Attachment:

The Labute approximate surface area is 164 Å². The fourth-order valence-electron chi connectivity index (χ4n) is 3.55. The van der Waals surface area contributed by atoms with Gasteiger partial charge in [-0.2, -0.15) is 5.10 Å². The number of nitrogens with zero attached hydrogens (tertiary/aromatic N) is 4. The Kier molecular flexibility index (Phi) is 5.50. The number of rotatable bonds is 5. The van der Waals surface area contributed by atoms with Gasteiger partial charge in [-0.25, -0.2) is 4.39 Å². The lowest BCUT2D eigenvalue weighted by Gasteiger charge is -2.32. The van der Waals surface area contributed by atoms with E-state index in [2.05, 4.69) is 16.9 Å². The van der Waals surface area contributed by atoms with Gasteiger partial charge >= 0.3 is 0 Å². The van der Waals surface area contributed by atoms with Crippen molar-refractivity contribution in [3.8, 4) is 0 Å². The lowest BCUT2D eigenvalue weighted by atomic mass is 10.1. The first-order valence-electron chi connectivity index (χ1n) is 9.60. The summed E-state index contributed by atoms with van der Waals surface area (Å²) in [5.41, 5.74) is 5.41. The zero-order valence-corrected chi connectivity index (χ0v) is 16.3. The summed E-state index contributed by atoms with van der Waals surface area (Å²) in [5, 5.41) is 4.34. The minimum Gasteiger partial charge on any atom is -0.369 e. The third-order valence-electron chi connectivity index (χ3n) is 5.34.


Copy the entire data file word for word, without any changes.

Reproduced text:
The Labute approximate surface area is 164 Å². The fourth-order valence-electron chi connectivity index (χ4n) is 3.55. The van der Waals surface area contributed by atoms with Gasteiger partial charge in [-0.2, -0.15) is 5.10 Å². The number of nitrogens with zero attached hydrogens (tertiary/aromatic N) is 4. The Kier molecular flexibility index (Phi) is 5.50. The number of rotatable bonds is 5. The van der Waals surface area contributed by atoms with Gasteiger partial charge in [-0.25, -0.2) is 4.39 Å². The lowest BCUT2D eigenvalue weighted by Gasteiger charge is -2.32. The van der Waals surface area contributed by atoms with E-state index in [2.05, 4.69) is 16.9 Å². The van der Waals surface area contributed by atoms with Gasteiger partial charge >= 0.3 is 0 Å². The van der Waals surface area contributed by atoms with Crippen molar-refractivity contribution in [3.8, 4) is 0 Å². The lowest BCUT2D eigenvalue weighted by atomic mass is 10.1. The first-order valence-electron chi connectivity index (χ1n) is 9.60. The summed E-state index contributed by atoms with van der Waals surface area (Å²) in [5.41, 5.74) is 5.41. The zero-order valence-corrected chi connectivity index (χ0v) is 16.3. The summed E-state index contributed by atoms with van der Waals surface area (Å²) in [5, 5.41) is 4.34. The minimum Gasteiger partial charge on any atom is -0.369 e. The third-order valence-electron chi connectivity index (χ3n) is 5.34.